9:30 am – 9:50 am Sarah Zimmer, “The Investigation of Object TH 1988.18: Rembrandt’s 100 Guilder Print”
9:50 am – 10:10 am Panel Discussions and Questions from the Audience

10:10 am – 10:30 am Coffee Break

10:30 am – 11:30 am Cultural Heritage and Armed Conflict
10:30 pm – 10:50 pm Mark Durney
10:50 pm – 11:10 pm Larry Rothfield
11:10 pm – 11:30 pm Katharyn Hanson
11:30 pm – 11:50 pm Panel Discussion and Questions from the Audience

11:50 am – 12:10 pm Coffee Break

12:10 pm – 1:30 pm 40-year Anniversary of the 1970 UNESCO Panel
12:10 pm – 12:30 pm Catherine Sezgin
12:30 pm – 1 pm Chris Marinello
1:00 pm – 1:20 pm Panel Discussion and Questions from the Audience

1:30 pm End of the Conference

Presenters who were unable to attend:

Richard Altman, “Christie’s Failure to Accurately Attribute a Leonardo da Vinci Painting in 1997”
Ruth Redmond-Cooper, “Limitation of Actions to Recover Cultural Objects”
Norman Palmer 2009 ARCA Award Recipient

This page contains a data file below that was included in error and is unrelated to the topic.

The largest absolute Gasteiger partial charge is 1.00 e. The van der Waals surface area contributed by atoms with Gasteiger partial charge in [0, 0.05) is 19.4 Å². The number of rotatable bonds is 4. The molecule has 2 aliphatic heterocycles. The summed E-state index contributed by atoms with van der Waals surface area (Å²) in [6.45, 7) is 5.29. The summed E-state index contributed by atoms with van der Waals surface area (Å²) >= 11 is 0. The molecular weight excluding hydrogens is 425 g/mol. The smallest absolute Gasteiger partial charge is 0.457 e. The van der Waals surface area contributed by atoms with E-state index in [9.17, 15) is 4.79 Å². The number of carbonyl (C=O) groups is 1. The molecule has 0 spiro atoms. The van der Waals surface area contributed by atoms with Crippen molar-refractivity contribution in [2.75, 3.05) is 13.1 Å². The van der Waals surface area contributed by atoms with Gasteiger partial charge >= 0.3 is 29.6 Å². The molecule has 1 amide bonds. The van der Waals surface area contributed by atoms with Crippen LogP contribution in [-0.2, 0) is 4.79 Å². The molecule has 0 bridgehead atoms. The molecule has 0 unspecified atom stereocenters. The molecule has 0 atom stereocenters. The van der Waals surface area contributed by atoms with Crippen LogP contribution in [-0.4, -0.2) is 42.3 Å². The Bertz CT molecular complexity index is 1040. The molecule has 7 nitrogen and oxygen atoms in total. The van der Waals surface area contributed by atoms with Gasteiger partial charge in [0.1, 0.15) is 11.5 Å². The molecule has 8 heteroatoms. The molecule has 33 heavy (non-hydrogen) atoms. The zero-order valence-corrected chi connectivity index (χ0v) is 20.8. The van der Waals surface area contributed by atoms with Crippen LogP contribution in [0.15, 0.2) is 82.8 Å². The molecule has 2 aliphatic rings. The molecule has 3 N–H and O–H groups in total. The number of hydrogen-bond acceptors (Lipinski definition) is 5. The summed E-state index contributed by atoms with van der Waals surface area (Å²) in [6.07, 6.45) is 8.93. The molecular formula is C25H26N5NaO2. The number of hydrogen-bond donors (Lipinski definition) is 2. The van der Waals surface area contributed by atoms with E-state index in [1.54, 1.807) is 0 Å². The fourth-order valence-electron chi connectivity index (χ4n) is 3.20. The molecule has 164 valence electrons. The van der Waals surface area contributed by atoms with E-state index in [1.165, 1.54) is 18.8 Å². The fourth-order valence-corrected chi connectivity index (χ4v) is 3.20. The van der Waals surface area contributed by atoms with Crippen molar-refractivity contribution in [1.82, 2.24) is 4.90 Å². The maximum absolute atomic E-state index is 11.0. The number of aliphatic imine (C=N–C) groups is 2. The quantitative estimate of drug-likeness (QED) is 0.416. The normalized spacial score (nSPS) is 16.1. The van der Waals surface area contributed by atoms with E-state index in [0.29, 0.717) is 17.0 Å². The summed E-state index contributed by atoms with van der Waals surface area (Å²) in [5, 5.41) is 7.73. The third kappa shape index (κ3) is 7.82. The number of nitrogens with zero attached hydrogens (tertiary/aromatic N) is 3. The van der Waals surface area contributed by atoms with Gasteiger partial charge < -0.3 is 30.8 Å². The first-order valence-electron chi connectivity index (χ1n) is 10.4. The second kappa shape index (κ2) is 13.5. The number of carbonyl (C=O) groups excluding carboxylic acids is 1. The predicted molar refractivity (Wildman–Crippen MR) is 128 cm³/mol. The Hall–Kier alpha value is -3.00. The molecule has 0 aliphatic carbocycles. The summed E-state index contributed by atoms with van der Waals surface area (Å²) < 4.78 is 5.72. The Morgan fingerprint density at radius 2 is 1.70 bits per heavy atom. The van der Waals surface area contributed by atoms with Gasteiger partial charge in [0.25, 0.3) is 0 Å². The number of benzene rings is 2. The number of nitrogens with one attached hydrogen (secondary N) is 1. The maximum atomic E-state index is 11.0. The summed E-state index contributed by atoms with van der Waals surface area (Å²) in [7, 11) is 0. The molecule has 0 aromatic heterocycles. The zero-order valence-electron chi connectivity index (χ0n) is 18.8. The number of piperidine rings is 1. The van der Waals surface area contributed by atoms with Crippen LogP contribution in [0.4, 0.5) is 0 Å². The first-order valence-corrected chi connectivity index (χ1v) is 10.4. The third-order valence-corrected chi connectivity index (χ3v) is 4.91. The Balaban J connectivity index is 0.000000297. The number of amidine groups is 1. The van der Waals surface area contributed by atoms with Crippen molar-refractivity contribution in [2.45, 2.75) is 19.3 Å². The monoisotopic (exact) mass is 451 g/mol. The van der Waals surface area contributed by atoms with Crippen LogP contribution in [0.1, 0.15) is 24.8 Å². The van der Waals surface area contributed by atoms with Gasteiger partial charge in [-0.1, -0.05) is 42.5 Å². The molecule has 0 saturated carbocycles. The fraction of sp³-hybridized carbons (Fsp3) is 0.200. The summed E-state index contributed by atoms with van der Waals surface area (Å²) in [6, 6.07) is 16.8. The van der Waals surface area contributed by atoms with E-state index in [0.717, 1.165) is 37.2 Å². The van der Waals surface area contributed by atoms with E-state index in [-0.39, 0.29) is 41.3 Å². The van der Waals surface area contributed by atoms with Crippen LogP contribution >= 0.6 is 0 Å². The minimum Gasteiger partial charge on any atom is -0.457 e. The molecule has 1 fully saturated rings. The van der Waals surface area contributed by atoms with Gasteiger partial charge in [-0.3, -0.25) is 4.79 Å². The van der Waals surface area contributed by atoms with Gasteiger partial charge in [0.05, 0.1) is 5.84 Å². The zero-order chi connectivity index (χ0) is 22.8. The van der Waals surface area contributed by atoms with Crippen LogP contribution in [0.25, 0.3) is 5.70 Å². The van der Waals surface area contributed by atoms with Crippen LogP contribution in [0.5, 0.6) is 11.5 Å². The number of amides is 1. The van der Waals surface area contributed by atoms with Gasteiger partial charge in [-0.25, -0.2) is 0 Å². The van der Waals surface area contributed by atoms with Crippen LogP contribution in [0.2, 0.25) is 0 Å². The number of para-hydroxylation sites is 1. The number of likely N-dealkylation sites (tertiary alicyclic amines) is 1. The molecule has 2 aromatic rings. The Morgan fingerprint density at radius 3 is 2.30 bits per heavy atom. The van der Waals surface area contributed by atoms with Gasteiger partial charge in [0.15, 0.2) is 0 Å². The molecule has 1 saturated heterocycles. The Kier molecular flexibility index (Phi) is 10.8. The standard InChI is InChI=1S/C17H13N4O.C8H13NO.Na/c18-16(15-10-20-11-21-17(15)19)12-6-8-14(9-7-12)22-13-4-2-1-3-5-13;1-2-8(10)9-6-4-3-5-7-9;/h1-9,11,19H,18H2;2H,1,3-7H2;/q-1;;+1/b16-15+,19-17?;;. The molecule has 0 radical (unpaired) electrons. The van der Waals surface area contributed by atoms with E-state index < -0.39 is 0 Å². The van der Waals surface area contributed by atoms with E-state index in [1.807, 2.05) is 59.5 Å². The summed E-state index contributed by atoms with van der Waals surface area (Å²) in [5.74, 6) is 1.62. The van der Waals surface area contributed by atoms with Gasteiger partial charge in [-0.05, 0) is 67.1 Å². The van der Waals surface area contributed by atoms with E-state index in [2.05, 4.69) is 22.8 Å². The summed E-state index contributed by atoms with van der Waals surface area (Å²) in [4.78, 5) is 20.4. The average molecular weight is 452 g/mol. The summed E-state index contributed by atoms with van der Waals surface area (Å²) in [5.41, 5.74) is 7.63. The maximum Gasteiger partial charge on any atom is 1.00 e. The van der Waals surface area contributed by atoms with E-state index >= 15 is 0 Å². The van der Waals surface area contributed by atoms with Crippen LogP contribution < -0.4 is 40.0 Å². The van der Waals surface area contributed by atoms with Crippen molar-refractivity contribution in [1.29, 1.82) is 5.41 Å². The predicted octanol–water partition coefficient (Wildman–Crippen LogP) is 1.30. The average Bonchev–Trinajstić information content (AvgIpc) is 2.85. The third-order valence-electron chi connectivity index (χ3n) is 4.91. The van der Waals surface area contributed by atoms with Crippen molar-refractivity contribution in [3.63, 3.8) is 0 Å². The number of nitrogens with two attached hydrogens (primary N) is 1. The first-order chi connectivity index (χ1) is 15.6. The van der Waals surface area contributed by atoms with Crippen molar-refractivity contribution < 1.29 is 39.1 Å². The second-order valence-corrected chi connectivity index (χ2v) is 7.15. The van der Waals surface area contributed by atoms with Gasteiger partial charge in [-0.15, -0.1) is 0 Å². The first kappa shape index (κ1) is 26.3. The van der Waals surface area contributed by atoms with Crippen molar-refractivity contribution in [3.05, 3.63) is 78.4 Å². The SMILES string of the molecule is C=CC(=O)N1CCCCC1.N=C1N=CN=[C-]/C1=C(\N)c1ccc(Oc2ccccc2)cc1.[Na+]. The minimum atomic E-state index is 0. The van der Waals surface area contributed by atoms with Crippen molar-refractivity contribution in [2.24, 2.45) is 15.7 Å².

Phyllis Callina, “Historic Forgeries”

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ARCA 2011 Annual Conference Call for Presenters, July 9-10 2011, Amelia Italy

Embedded below are the details for the 2011 ARCA annual conference in Amelia, Italy. Each of the past two years the conference has been a terrific event, and I encourage you to consider submitting a proposal to me at derek.fincham “at”

Conference Announcement

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ARCA Panel at the 2010 American Society of Criminology 11/18 (UPDATE)

If you like beer and art crime next week’s American Society of Criminology Meeting in San Francisco will have you sorted.

First, ARCA will be sponsoring a panel titled “Antiquities Trafficking:  Complementary Countermeasures“. I’ll be the discussant for the panel, so I hope if you are in the area or attending the conference you will consider attending.

  • Cultural Intelligence: Data Sources on the Motivation and Means for Trafficking – Erik Nemeth (ARCA)
  • The Difficulty in Using Criminal Offences to Police the Antiquities Trade – Derek Fincham (Assistant Professor, South Texas College of Law/ARCA)
  • Cultural Property and International Relations: Implications in Dialogue – Yasmeen del Rosario Hussain (CUSP, Dhaka, Bangladesh)
  • Honor Amongst Thieves: The International Subculture of Art Crime – Kimberly L. Alderman (University of Wisconsin Law School)
More details on the panel are posted below after the jump. There also looks to be a very promising panel the next morning titled “Cultural Property Crime at 8 am titled “Cultural Property Crime” which may be of interest as well.